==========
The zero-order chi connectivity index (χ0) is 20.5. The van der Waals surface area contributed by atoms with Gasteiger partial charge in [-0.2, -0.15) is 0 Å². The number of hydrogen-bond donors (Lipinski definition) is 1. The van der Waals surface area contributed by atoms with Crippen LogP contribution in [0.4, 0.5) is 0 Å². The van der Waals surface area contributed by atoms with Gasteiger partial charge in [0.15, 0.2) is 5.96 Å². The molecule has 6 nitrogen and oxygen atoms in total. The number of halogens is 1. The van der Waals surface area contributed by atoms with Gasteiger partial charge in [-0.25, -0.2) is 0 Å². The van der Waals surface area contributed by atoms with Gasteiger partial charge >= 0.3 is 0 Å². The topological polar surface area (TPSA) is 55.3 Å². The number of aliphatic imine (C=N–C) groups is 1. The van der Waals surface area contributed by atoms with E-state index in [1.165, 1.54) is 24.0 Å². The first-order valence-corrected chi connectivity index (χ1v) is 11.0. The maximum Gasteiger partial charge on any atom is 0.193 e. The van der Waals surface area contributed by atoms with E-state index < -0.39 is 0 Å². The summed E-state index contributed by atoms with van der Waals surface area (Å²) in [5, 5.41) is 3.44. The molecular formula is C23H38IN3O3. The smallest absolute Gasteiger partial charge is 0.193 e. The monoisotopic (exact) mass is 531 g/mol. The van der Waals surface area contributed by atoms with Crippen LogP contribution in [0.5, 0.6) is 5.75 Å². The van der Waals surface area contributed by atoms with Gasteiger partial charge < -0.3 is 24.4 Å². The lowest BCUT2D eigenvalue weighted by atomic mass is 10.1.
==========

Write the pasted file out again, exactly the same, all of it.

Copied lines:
The zero-order chi connectivity index (χ0) is 20.5. The van der Waals surface area contributed by atoms with Gasteiger partial charge in [-0.2, -0.15) is 0 Å². The number of hydrogen-bond donors (Lipinski definition) is 1. The van der Waals surface area contributed by atoms with Crippen LogP contribution in [0.4, 0.5) is 0 Å². The van der Waals surface area contributed by atoms with Gasteiger partial charge in [0.15, 0.2) is 5.96 Å². The molecule has 6 nitrogen and oxygen atoms in total. The number of halogens is 1. The van der Waals surface area contributed by atoms with Gasteiger partial charge in [-0.25, -0.2) is 0 Å². The van der Waals surface area contributed by atoms with Gasteiger partial charge >= 0.3 is 0 Å². The topological polar surface area (TPSA) is 55.3 Å². The number of aliphatic imine (C=N–C) groups is 1. The van der Waals surface area contributed by atoms with E-state index in [1.165, 1.54) is 24.0 Å². The first-order valence-corrected chi connectivity index (χ1v) is 11.0. The maximum Gasteiger partial charge on any atom is 0.193 e. The van der Waals surface area contributed by atoms with E-state index < -0.39 is 0 Å². The summed E-state index contributed by atoms with van der Waals surface area (Å²) in [5, 5.41) is 3.44. The molecular formula is C23H38IN3O3. The smallest absolute Gasteiger partial charge is 0.193 e. The monoisotopic (exact) mass is 531 g/mol. The van der Waals surface area contributed by atoms with Crippen LogP contribution in [0.5, 0.6) is 5.75 Å². The van der Waals surface area contributed by atoms with Gasteiger partial charge < -0.3 is 24.4 Å². The lowest BCUT2D eigenvalue weighted by atomic mass is 10.1.